|By the Gift and Power of God (2014) by Anthony Sweat|
Not long ago I posted a note from Michael McKay and Gerrit Dirkmaat on why the gold plates were necessary despite Joseph Smith translating the Book of Mormon by revelatory means. Here is a follow-up by McKay and Dirkmaat published just this month.
With Joseph looking into the hat at the seer stones, what need was there for Joseph to even have the plates in his possession? While most of the Book of Mormon translation accounts say little in this regard, the plates may well have served several purposes. Their mere existence may have instilled in Joseph with confidence that the words that appeared on the stones were from an ancient record. In the face of persistent pestering, carrying and possessing the plates would have sustained his confidence that the translation process was authentic. His mission was to “translate the engravings which are on the plates” (D&C 10:41), and he spent some time scrutinizing and transcribing some of the characters on them. Yet the translation usually occurred while the plates lay covered on the table (although some accounts suggest that the plates were sometimes kept in a nearby box under the bed or even hidden in the Whitmers’ barn during translation). In addition, the plates encouraged belief in the minds of needed supporters, such as Emma, the Whitmer family, and the Three and the Eight Witnesses, each of whom spoke of having various experiences touching, hefting, feeling, and seeing the plates. The text of the Book of Mormon is abnormally self-aware of the plates; it focuses again and again on the provenance of and the sources by which Mormon and Moroni compiled the gold plates. It essentially tracks the gold plates and their source material from person to person until the plates end up in the hands of Joseph Smith. The Book of Mormon even prophecies of Joseph’s possession and translation of the record. Therefore, the physical plates fulfill thousands of years of preparation, and the witnesses provide authentication of the historicity of the plates. The plates were therefore indispensable for validating the ancient nature of the Book of Mormon.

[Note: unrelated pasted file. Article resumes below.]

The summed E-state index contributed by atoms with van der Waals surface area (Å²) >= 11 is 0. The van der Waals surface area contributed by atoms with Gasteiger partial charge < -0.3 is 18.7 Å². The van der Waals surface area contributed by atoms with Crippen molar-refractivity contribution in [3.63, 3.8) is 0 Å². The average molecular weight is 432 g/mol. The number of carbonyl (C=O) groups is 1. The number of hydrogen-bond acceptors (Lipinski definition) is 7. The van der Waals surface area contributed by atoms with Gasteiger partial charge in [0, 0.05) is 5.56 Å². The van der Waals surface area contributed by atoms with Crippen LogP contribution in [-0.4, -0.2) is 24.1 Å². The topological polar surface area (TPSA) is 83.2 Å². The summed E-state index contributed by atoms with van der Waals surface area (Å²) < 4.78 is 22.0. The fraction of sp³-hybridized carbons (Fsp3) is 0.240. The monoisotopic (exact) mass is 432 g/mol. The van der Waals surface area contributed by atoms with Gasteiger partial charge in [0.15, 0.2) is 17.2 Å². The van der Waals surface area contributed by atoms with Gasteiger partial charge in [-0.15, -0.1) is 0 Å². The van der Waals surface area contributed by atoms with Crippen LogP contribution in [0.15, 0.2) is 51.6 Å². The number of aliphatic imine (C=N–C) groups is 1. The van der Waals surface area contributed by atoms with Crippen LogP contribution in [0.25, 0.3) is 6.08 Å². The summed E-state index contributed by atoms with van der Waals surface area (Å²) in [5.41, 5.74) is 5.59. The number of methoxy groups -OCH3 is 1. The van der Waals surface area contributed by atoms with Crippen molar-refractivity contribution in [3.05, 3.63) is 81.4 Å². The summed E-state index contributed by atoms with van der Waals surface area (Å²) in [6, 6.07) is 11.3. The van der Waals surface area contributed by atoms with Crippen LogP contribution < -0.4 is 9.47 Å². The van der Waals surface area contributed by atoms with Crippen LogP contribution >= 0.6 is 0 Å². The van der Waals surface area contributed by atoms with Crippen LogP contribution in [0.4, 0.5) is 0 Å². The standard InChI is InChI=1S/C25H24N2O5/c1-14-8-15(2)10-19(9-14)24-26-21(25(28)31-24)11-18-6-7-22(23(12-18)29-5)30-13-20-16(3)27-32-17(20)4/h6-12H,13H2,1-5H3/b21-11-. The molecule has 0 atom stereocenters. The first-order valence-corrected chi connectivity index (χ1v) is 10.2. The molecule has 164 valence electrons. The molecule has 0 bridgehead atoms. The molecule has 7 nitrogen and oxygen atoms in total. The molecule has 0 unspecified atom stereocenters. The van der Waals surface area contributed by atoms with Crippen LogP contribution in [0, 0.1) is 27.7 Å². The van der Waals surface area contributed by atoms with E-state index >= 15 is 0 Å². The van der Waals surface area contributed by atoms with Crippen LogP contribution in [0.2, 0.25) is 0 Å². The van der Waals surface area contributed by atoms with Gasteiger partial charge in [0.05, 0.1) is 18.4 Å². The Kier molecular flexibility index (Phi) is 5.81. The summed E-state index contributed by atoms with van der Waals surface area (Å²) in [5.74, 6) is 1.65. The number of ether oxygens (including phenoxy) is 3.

(Michael Hubbard MacKay and Gerrit J. Dirkmaat, “Firsthand Witness Accounts of the Translation Process,” in The Coming Forth of the Book of Mormon: A Marvelous Work and a Wonder, ed. Dennis L. Largey et al. [Provo: Religious Studies Center, Brigham Young University, 2015], 71–72, internal citations removed.)
So I ask again: what’s the big deal? Seems pretty straightforward to me.
While we’re at it, here’s a nice thought from Steven C. Harper:
When it comes to the Book of Mormon witnesses, the question is which historical documents is one willing to trust? Those whose faith has been deeply shaken sometimes find it easier to trust lesser evidence rather than the best sources or the overwhelming preponderance of the evidence. But that choice is not a foregone conclusion. It is neither inevitable nor irreversible. . . . Why not opt to believe in the direct statements of the witnesses and their demonstrably lifelong commitments to the Book of Mormon? This choice asks us to have faith in the marvelous, the possibility of angels, spiritual eyes, miraculous translation, and gold plates, but it does not require us to discount the historical record or create hypothetical ways to reconcile the compelling Book of Mormon witnesses with our own skepticism.
(Steven C. Harper, “The Eleven Witnesses,” in The Coming Forth of the Book of Mormon, 128–129.)